Congress should start with vocal support for bilateral free trade agreement negotiations and ratification of concluded agreements. It also should call for help in seeking additional partners to engage via bilateral trade agreements. The Administration and Congress should strive to insure the timely ratification of concluded agreements with Colombia and Peru. FTA negotiations with Panama, Ecuador, South Korea, Malaysia, and the United Arab Emirates are at various stages of progress and would advance the interests of U.S. businesses and consumers and maintain America’s leadership on trade.

U.S. leadership in the WTO and a successful conclusion of the current Doha round of multilateral trade negotiations are essential. Support of USTR negotiations in the WTO and effective reform of U.S. agriculture programs through the upcoming review of the farm bill are important elements of achieving this goal. Congressional approval of most-favored nation status to countries acceding to the WTO, such as Vietnam and Russia, is needed to insure that America benefits from WTO member expansion.

Tariff and trade preferences granted under the Generalized System of Preferences (GSP), Andean Trade Preference Act (ATPA), the African Growth and Opportunity Act (AGOA), and other programs extend market access to countries struggling to develop, and often, reform their economies. Changes made to these programs in 2006 will need to be addressed in 2007 to insure their effectiveness. Continued implementation of these programs is a critical element of any meaningful aid strategy for eligible countries.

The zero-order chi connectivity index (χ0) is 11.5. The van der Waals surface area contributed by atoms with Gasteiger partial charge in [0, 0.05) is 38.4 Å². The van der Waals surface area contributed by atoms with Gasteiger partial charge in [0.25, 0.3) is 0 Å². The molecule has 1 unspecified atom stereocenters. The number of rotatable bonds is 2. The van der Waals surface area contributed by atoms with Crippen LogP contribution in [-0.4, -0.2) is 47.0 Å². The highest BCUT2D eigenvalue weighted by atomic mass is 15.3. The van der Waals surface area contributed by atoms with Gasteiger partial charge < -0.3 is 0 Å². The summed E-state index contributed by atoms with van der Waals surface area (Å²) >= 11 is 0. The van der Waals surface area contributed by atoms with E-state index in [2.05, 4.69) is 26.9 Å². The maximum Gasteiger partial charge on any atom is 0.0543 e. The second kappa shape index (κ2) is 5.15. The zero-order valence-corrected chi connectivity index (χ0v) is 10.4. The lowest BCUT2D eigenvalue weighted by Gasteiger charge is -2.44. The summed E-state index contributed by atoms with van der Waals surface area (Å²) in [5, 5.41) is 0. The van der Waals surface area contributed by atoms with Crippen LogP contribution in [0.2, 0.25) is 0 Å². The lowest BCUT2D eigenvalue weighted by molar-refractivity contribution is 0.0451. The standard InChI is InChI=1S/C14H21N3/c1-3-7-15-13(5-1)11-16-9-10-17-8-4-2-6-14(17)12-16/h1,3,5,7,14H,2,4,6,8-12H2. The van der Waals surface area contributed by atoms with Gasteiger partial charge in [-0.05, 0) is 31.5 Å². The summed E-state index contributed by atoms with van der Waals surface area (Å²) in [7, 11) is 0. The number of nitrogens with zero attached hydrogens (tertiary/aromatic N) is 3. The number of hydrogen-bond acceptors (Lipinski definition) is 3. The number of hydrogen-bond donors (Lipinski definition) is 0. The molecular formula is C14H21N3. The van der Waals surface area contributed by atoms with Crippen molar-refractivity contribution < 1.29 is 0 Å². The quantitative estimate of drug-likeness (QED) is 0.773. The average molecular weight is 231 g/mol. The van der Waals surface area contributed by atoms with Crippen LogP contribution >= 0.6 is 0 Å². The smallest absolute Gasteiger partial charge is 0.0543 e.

Congress should renew Trade Promotion Authority (TPA). TPA is vital to strengthen the hand of the United States at the negotiating table and provides a framework for consultation with Congress at key trade negotiating stages. The President, regardless of political affiliation, needs the ability to sign good trade deals that expand U.S. access to overseas markets and strengthen international trade norms.